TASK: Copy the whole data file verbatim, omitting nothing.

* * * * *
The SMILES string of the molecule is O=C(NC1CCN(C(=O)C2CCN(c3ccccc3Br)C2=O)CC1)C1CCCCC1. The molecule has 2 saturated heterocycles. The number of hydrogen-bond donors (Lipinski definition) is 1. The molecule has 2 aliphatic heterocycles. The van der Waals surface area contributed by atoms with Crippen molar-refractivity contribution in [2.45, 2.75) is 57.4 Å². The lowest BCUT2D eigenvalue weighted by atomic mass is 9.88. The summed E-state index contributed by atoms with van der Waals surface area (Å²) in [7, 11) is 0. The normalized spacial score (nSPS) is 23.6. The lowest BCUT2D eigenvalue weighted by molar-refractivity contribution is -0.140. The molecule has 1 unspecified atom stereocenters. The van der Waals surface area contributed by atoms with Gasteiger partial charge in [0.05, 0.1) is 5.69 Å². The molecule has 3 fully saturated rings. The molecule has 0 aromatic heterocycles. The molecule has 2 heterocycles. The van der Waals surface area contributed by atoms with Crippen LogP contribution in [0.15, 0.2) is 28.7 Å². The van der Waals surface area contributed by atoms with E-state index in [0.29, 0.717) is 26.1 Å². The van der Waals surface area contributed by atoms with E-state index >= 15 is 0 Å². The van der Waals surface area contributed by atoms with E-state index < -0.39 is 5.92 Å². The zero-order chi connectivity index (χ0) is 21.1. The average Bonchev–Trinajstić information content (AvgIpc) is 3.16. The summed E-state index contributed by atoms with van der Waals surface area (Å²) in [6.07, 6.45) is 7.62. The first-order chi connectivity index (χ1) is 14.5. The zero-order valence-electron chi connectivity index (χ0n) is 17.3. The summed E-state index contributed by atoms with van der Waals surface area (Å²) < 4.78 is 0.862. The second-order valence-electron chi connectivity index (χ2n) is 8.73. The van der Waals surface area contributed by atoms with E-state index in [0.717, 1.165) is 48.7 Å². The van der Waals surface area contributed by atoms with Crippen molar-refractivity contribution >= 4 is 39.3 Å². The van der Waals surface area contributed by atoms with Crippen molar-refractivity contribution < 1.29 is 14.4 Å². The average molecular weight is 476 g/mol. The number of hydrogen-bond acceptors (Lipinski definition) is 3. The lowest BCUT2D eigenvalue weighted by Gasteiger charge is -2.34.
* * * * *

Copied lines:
The SMILES string of the molecule is O=C(NC1CCN(C(=O)C2CCN(c3ccccc3Br)C2=O)CC1)C1CCCCC1. The molecule has 2 saturated heterocycles. The number of hydrogen-bond donors (Lipinski definition) is 1. The molecule has 2 aliphatic heterocycles. The van der Waals surface area contributed by atoms with Crippen molar-refractivity contribution in [2.45, 2.75) is 57.4 Å². The lowest BCUT2D eigenvalue weighted by atomic mass is 9.88. The summed E-state index contributed by atoms with van der Waals surface area (Å²) in [7, 11) is 0. The normalized spacial score (nSPS) is 23.6. The lowest BCUT2D eigenvalue weighted by molar-refractivity contribution is -0.140. The molecule has 1 unspecified atom stereocenters. The van der Waals surface area contributed by atoms with Gasteiger partial charge in [0.05, 0.1) is 5.69 Å². The molecule has 3 fully saturated rings. The molecule has 0 aromatic heterocycles. The molecule has 2 heterocycles. The van der Waals surface area contributed by atoms with Crippen LogP contribution in [0.15, 0.2) is 28.7 Å². The van der Waals surface area contributed by atoms with E-state index in [0.29, 0.717) is 26.1 Å². The van der Waals surface area contributed by atoms with E-state index >= 15 is 0 Å². The van der Waals surface area contributed by atoms with E-state index < -0.39 is 5.92 Å². The zero-order chi connectivity index (χ0) is 21.1. The average Bonchev–Trinajstić information content (AvgIpc) is 3.16. The summed E-state index contributed by atoms with van der Waals surface area (Å²) in [6.07, 6.45) is 7.62. The first-order chi connectivity index (χ1) is 14.5. The zero-order valence-electron chi connectivity index (χ0n) is 17.3. The summed E-state index contributed by atoms with van der Waals surface area (Å²) < 4.78 is 0.862. The second-order valence-electron chi connectivity index (χ2n) is 8.73. The van der Waals surface area contributed by atoms with E-state index in [0.717, 1.165) is 48.7 Å². The van der Waals surface area contributed by atoms with Crippen molar-refractivity contribution >= 4 is 39.3 Å². The van der Waals surface area contributed by atoms with Crippen molar-refractivity contribution < 1.29 is 14.4 Å². The average molecular weight is 476 g/mol. The number of hydrogen-bond acceptors (Lipinski definition) is 3. The lowest BCUT2D eigenvalue weighted by Gasteiger charge is -2.34.